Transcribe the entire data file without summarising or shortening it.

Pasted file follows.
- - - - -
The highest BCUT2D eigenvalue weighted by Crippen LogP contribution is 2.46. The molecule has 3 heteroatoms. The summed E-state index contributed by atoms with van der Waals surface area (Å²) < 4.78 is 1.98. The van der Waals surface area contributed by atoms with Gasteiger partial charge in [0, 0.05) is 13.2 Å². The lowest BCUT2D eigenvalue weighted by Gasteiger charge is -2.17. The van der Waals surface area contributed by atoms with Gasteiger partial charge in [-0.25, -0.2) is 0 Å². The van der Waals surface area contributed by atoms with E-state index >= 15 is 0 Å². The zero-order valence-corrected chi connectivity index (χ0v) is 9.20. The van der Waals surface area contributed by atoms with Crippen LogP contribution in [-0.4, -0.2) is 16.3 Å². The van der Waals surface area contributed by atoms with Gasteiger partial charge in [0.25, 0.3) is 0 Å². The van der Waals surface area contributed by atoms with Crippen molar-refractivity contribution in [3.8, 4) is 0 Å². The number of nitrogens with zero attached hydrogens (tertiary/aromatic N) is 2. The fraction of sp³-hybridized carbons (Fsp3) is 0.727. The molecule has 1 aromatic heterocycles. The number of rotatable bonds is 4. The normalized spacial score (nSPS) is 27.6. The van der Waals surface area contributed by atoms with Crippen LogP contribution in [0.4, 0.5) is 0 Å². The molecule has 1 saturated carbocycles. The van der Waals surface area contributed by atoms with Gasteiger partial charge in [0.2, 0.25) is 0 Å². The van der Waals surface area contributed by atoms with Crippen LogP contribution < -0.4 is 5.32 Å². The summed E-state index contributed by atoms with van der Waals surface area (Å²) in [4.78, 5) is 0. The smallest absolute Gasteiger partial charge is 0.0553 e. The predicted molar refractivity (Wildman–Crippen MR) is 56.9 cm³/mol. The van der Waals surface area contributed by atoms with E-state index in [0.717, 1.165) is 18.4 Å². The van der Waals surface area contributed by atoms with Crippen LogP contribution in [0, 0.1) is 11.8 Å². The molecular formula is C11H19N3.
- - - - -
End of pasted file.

The highest BCUT2D eigenvalue weighted by Crippen LogP contribution is 2.46. The molecule has 3 heteroatoms. The summed E-state index contributed by atoms with van der Waals surface area (Å²) < 4.78 is 1.98. The van der Waals surface area contributed by atoms with Gasteiger partial charge in [0, 0.05) is 13.2 Å². The lowest BCUT2D eigenvalue weighted by Gasteiger charge is -2.17. The van der Waals surface area contributed by atoms with Gasteiger partial charge in [-0.25, -0.2) is 0 Å². The van der Waals surface area contributed by atoms with E-state index >= 15 is 0 Å². The zero-order valence-corrected chi connectivity index (χ0v) is 9.20. The van der Waals surface area contributed by atoms with Crippen LogP contribution in [-0.4, -0.2) is 16.3 Å². The van der Waals surface area contributed by atoms with Gasteiger partial charge in [0.25, 0.3) is 0 Å². The van der Waals surface area contributed by atoms with Crippen molar-refractivity contribution in [3.8, 4) is 0 Å². The number of nitrogens with zero attached hydrogens (tertiary/aromatic N) is 2. The fraction of sp³-hybridized carbons (Fsp3) is 0.727. The molecule has 1 aromatic heterocycles. The number of rotatable bonds is 4. The normalized spacial score (nSPS) is 27.6. The van der Waals surface area contributed by atoms with Crippen LogP contribution in [0.4, 0.5) is 0 Å². The molecule has 1 saturated carbocycles. The van der Waals surface area contributed by atoms with Gasteiger partial charge in [0.2, 0.25) is 0 Å². The van der Waals surface area contributed by atoms with Crippen LogP contribution < -0.4 is 5.32 Å². The summed E-state index contributed by atoms with van der Waals surface area (Å²) in [4.78, 5) is 0. The smallest absolute Gasteiger partial charge is 0.0553 e. The predicted molar refractivity (Wildman–Crippen MR) is 56.9 cm³/mol. The van der Waals surface area contributed by atoms with E-state index in [0.717, 1.165) is 18.4 Å². The van der Waals surface area contributed by atoms with Crippen LogP contribution in [0, 0.1) is 11.8 Å². The molecular formula is C11H19N3.